We woke up to a cloudy sky with traces of fog showing over the hills around Windigo.The fog wasn’t a good sign as our friend Dave had told us their was often fog on the main lake when it was clear in the harbors. We had about 40 miles to travel from Windigo to Chippewa Harbor so we knew fog wouldn’t be much fun. The other side of the equation is that once we’re outside, we won’t come back into a harbor unless visibility is good. In the case of Chippewa Harbor the entrance is a bit hard to find and once inside, good light is important to see the unmarked rocks and shoals.
We left WIndigo via Washington and Grace Harbors and rounded the Cumberland Point shoals out to the main lake. Visibility was good initially but then the fog rolled in as we had feared. We used the chart plotter to a course that kept us a minimum of one mile offshore and set the VHF and PA speaker to sound the appropriate fog signals. For the next 4 hours, visibility ranged from 200 feet to maybe 1/3 of a mile.
The lord was definitely with us as the fog lifted as we neared the entrance to Chippewa Harbor after about a 40 mile trip. The first site through the fog was Isle Royal Light at Siskiwit bay (trust me it’s there).
Isle Royal Light
We spotted the white triangular day mark as we neared Chippewa Harbor and made our way in. Navigating the narrow unmarked channel required one of us on the bow to watch for rocks while the other (Phebe) steered the boat.
Chippewa Day Mark
Start of Chippewa Entry
Heading to the Second Basin
Once inside the harbor it was like we were on a small mountain lake. It’s very narrow with excellent protection. It’s been too windy and foggy to leave the last couple of days and we’ve been confined to the boat. It’s been too windy to row the dinghy and I have a slightly tweaked back making it impossible to put the motor on the dinghy. The weather forecast looks good for tomorrow so we’ll most likely move onto Rock Harbor.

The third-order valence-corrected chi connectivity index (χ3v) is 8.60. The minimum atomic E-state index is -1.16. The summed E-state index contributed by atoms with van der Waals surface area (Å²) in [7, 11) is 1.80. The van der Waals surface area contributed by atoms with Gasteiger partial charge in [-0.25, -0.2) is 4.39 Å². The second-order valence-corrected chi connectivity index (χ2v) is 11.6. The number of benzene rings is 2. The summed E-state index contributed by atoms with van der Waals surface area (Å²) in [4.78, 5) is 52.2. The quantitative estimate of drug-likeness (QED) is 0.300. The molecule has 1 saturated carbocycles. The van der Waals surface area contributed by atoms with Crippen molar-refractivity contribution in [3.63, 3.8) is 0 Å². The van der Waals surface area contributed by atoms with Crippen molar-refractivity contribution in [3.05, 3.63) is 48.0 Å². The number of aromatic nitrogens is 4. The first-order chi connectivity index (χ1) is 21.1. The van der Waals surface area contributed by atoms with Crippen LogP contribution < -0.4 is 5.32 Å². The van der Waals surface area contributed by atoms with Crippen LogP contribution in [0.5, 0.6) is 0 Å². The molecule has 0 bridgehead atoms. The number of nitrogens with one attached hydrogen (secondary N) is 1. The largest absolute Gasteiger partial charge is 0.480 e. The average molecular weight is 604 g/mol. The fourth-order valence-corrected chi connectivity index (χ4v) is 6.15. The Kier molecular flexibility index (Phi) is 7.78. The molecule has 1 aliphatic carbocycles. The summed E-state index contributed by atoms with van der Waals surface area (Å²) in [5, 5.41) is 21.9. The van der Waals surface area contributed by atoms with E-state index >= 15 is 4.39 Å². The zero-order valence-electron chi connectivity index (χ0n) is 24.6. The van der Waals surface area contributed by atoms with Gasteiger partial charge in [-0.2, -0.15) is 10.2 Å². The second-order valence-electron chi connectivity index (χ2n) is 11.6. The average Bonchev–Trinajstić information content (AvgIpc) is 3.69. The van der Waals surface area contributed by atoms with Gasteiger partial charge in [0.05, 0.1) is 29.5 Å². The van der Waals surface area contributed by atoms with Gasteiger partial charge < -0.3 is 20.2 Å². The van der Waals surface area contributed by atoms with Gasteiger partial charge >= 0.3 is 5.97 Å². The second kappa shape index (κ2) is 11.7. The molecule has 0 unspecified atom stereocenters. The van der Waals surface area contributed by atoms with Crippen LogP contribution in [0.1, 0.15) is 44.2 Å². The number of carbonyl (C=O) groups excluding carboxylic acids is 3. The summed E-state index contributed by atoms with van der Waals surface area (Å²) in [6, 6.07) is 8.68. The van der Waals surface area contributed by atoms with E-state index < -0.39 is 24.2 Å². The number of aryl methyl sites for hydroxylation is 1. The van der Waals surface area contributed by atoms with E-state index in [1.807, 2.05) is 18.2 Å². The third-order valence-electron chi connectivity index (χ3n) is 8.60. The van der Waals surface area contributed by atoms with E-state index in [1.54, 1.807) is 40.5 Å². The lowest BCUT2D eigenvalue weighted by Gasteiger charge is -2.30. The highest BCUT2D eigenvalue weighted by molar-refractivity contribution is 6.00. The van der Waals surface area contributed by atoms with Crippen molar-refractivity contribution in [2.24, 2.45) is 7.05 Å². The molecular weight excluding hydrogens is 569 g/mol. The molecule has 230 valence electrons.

July 1st came and it was time to say goodbye to Bayfield. We had to be out of our slip to make room for the racers coming for Bayfield’s “Race Week” so that gave us the push that we needed to hit the road. We filled the fuel tanks and the jerry cans with diesel, filled up with water, and pumped the holding tanks before leaving.
At the Fuel Dock
The plan was to head to the nearby islands and wait for a good weather window to make the open water crossing to Isle Royal. We left with no wind and motored the 10 miles or so to Julian Bay on Stockton Island. This is a beautiful anchorage with a long sand beach.
Julian Bay on Stockton Island
We had planned to stay at Stockton for a couple of days but the weather forecast for the next couple of days seemed perfect for our crossing so that’s we decided to do. After a morning of sleeping in, followed by a walk on the beach, we made final preparations for our 80 mile crossing to Isle Royal. We would leave about 8:00 pm and planned to arrive at Windigo on Isle Royal at about noon the next day.
We set off as planned with no wind in sight and enjoyed a beautiful sunset over Lake Superior and the Apostle Islands.
We eventually got some wind but it was directly behind us which makes for difficult sailing so we motored through the night. Our VHF radio has AIS built in which alleviated some of the drama as we passed through the shipping lanes. At one point we had the AIS alarm go off as we were to pass within least than 0.5nm of the freighter American Spirit. Fortunately we had nearly an hour warning so we could adjust course to pass a safe 3nm behind the freighter. It was a star filled night and calm enough to see their reflections on the water. We actually had very little total darkness as there was light on the horizon until nearly midnight and it came back before 4:00. We took turns at the helm and each had a little time below to catch a small bit of sleep. Around 9:00 we go our first glimpse of Rock of Ages Light marking the SW end of Isle Royal.
Rock of Ages Light Approaching Isle Royal
We made our way into Grace Harbor and through a narrow pass into Washington Harbor where Windigo Ranger Station is located, getting a closer look at Rock of Ages in the process.
Rock of Ages Light
We made it in to the Windigo Ranger Station about 11:30 and got checked into the park for the next week or so. After that we got Noodin anchored just north of Beaver Island. We made it!